Folliculitis perforating L73.8

Author: Prof. Dr. med. Peter Altmeyer

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Last updated on: 29.10.2020

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perforated folliculitis; Perforating folliculitis

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Mehregan and Coskey, 1968

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Chronic, follicular and perifollicular necrotizing inflammation of unknown origin. It is assumed that due to pathological cornification processes in the follicleostium, the hair breaks through the follicular epithelium and thus maintains a chronic inflammation. S.a.u. Hyperkeratosis follicularis uraemica. The disease has an eminently chronic, year-long course.

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In recent years, increasing descriptions of the clinical picture under treatment with tyrosine kinase inhibitors. Continued occurrence in HIV-infected persons.

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Triggering by chemical substances, e.g. formaldehyde in clothing, is being discussed. The disease is also observed in patients with diabetes mellitus and chronic terminal renal failure (see also"reactive perforating collagenosis". In contrast to this disease, the Koebner phenomenon cannot be triggered). Also occurs in HIV-infected persons.

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First appearance of skin changes between the ages of 20 and 40. No gender bias.

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Extremities, buttocks. Generalized forms with extension to the trunk indicate a systemic triggering basic disease!

Clinical features
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0.2-0.5 cm large, slightly raised, reddened, sometimes itchy, red, follicular papules with a central horn plug. Small, punctiform bleedings when the clot is removed.

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In the dilated follicles ortho- and parakeratotic horn material is found mixed with basophilic cell detritus and eosinophilic, degenerated elastic fibers. Perforation of the material by the follicular epithelium of the infundibulum is best detected in serial sections. Perifollicular inflammatory infiltrate.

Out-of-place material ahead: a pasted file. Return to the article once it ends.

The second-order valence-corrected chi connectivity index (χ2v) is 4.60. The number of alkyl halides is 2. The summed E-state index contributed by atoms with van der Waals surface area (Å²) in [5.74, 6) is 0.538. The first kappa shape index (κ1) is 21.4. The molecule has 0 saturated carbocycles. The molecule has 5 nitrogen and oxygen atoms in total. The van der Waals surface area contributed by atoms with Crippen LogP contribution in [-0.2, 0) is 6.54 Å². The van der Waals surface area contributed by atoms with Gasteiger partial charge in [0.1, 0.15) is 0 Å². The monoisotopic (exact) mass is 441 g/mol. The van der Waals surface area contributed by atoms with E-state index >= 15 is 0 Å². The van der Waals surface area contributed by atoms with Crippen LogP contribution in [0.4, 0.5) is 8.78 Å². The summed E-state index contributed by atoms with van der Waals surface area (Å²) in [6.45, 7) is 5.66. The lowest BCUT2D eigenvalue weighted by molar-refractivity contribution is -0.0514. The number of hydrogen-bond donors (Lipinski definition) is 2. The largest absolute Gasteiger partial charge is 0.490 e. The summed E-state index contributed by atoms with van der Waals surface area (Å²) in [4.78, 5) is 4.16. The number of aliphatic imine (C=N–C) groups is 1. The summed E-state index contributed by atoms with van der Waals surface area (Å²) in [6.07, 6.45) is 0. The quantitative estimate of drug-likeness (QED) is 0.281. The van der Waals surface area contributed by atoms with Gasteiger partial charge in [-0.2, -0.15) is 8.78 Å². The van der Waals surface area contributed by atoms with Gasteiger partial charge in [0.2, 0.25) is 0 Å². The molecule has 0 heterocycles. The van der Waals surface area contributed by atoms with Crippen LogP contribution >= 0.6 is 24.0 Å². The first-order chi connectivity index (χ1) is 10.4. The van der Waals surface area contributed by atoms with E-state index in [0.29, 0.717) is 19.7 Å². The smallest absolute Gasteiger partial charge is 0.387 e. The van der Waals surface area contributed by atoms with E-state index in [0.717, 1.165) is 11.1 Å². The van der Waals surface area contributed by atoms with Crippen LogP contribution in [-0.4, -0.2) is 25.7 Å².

External therapy
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Avoid triggering clothing. Keratolytic ointments or spirit with salicylic acid 2-5% (e.g. R214, Salicylvaseline Lichtenstein), possible combination with wound healing agents such as dexpanthenol. Benzoyl peroxide (BPO) 3-20% in gel, lotion and wash solution (Panoxyl emulsion 10%, Panoxyl mild 2,5%), azelaic acid 20% cream (Skinoren).


Do not apply preparations containing benzoyl peroxide to the mucous membranes; caution is advised for atopic persons!

Internal therapy
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Treatment trial with aromatic retinoids (e.g. neotigason) 0,5 mg/kg bw/day. Afterwards reduction to individual maintenance dose (10-20 mg/day), do not dose more than 0.2 mg/kg bw/day. The systemic therapy should be combined with the external treatment.

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  1. Batalla A et al (2014) Delayed onset perforating folliculitis associated with sorafenib. Australas J Dermatol 55:233-235

  2. Kruger K et al (1999) Acquired reactive perforating dermatosis. Successful treatment with allopurinol in 2 cases. dermatologist 50: 115-120
  3. Mahajan S et al (2004) Perforating folliculitis with jaundice in an Indian male: a rare case with sclerosing cholangitis. Br J Dermatol 150: 614-616
  4. Mehregan AH, Coskey RJ (1968) Perforating folliculitis. Arch Dermatol 97: 394-399
  5. Pavlovic MD et al (2003) Trauma-induced perforating folliculitis. Eur J Dermatol 13: 592
  6. Rubio FA et al (1999) Perforating folliculitis: report of a case in an HIV-infected man. J Am Acad Dermatol 40:300-302
  7. Wolber C et al (2009) Perforating folliculitis, angioedema, hand-foot syndrome--multiple cutaneous side effects in a patient treated with sorafenib. J Dtsch Dermatol Ges 7:449-452


Please ask your physician for a reliable diagnosis. This website is only meant as a reference.


Last updated on: 29.10.2020